The Newfields case

In Newfields, the share capital of that company was held by W's will trust, in which W's widow had a life interest. The trustees of the will trust and W's widow were associated, due to her interest in the will trust (see above). A second company (L Ltd) was controlled by a discretionary trust, of which W was the settlor. The trustees of the discretionary trust were also associated with W's widow, because her husband was the settlor. The Revenue considered that corporation tax small companies' relief should be divided between Newfields and L Ltd due to common control, on the basis that the rights and powers of both trusts should be attributed to W's widow. The taxpayer applied for judicial review, contending that the attribution of rights and powers (under s 416(6)) was subject to the Revenue's discretion. It argued that the Revenue had to consider on the facts whether it was appropriate to attribute the rights of the discretionary trust to W's widow, because she was not a beneficiary under the trust and could not derive any benefit from L Ltd.

The High Court dismissed the taxpayer's application and the case proceeded to the Court of Appeal, where Lord Justice Peter Gibson said that the phrase in the legislation 'may-be attributed' did not create a Revenue discretion. However, a further test in s 416(6) required the attribution of rights to participators. Since W's wife was not a participator, attribution of the rights and powers of her associates was not required. Newfields and L Ltd were therefore not associated companies. The taxpayer's appeal was allowed.

Close company exceptions

There are a number of exemptions from close company status, even where the conditions outlined would otherwise be satisfied-

- Non-resident companies are specifically excluded, together with registered industrial and provident societies, building societies and companies controlled by the crown (and not otherwise close companies) (s 414(1));

- A UK-resident company controlled by a non-resident company is not treated as a close company, unless the non-resident company would itself be close if resident in the UK;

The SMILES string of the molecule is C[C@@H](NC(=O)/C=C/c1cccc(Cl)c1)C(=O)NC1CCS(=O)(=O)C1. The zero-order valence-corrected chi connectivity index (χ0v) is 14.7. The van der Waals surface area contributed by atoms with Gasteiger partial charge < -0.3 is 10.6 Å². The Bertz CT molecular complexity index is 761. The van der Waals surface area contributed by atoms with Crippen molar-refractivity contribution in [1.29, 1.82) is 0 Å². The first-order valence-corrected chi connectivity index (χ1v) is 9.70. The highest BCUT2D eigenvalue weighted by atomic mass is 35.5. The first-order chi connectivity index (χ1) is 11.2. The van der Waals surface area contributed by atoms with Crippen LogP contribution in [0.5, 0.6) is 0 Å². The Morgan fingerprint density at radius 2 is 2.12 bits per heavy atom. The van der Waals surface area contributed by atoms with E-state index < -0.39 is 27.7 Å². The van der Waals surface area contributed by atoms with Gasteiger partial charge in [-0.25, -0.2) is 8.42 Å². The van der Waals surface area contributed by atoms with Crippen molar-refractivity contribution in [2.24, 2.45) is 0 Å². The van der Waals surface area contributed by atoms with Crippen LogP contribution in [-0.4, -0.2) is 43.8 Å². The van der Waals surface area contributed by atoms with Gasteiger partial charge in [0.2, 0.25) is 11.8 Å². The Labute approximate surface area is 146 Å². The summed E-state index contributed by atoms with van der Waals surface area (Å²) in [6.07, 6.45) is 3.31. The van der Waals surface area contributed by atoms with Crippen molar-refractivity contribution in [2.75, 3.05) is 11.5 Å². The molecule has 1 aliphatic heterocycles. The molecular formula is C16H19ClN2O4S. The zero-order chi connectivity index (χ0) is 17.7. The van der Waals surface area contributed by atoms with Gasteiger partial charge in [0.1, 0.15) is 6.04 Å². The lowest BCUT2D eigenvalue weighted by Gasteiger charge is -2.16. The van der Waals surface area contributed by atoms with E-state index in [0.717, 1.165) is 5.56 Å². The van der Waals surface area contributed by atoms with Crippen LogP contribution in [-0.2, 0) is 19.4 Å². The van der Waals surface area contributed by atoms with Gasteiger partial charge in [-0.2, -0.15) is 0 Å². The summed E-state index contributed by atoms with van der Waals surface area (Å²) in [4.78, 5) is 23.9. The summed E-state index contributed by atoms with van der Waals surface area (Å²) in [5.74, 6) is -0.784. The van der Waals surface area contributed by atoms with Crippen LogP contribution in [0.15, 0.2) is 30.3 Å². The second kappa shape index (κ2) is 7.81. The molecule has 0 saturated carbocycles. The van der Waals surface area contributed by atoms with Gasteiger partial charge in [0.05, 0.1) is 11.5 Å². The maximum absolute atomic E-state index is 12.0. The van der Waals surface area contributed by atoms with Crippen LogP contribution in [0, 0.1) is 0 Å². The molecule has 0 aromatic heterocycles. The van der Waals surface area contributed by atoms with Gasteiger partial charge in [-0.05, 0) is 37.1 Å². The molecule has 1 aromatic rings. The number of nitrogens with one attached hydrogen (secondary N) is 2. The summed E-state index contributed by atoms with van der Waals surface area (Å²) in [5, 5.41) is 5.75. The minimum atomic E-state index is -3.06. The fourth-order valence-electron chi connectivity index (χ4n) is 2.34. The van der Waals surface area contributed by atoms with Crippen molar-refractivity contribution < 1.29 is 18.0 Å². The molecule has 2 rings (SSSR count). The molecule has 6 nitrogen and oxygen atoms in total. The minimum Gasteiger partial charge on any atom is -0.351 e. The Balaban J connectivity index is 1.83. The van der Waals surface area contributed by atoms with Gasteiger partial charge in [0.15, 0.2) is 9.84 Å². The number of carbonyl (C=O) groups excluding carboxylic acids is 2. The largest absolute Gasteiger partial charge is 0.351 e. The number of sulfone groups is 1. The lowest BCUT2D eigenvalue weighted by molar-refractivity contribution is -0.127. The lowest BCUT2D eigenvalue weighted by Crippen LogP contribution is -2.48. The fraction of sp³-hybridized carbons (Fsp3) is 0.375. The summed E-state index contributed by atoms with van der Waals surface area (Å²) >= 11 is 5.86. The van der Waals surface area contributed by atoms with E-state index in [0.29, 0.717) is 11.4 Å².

- A company controlled by a non-close company or companies is similarly excluded, where it cannot be treated as a close company except by including a non-close company as one of its five or fewer participators;

- A quoted company is not a close company (s 415)-

a) where 35 per cent or more of the company's voting power is held by the public (excluding shares entitled to a fixed rate of dividend); and

b) within the preceding 12 months those voting shares have been the subject of dealings on a recognised stock exchange,

unless the total voting power of the company's principal members exceeds 85 per cent (including shares entitled to a fixed rate of dividend).

The definition of 'public' above excludes the following:

- directors and their associates;

- any company controlled by them;

- any associated company;

- any fund for the benefit past or present employees, directors or dependants of the company or associated companies; and

- the principal members.

A 'principal member' is a person who, as one of five or fewer others, each holds more than five per cent of the company's voting power. Where more than five persons each hold more than five per cent, the principal members are the five holders of the greatest percentages. Where two or more persons hold equal percentages, so that the greatest percentages are held by more than five persons, the principal members may number six or more (s 415(6)).

Associated companies: points to note

The 'associated companies' rule restricting claims to small companies' or starting rate corporation tax relief applies where there is common control at any other time within the previous twelve months (s 416(1));

- Foreign companies are taken into account in determining the number of associated companies;

- Active companies associated at any time during the company's accounting period should be included. Two or more companies are counted even if associated for different parts of the accounting period.

- However, where the corporation tax accounting period straddles 31 March and different small companies' relief limits apply in each financial year, those parts are treated separately when taking into account the number of associated companies in each period. The authority to apportion associated companies in this way is given by the Finance Act for the year in which the amounts change (CT 3064).

'Active' companies

An associated company that has not carried on a trade or business at any time in the accounting period may be disregarded (s 13(4)). A detailed consideration of what constitutes a "trade or business" is outside the scope of this article. However, in Jowett (Insp of Taxes) v O'Neill and Brennan Construction Ltd [1998] STC 482, the receipt of bank interest by an associated company following the cessation of its trade was held not to constitute an investment "business".

Statement of Practice 5/94

A non-trading holding company which holds no assets other than shares in its 51 per cent subsidiaries is treated as dormant where it is not entitled to any deduction for its outgoings, and has no income or gains other than group dividends which are fully distributed to its shareholders.

Extra Statutory Concession C9

In certain circumstances, the Revenue will not treat as associated companies that are under common control only by virtue of fixed rate preference shares, loan creditors or trustee companies. This concession broadly applies where the relevant connection is on an arm's length, commercial basis.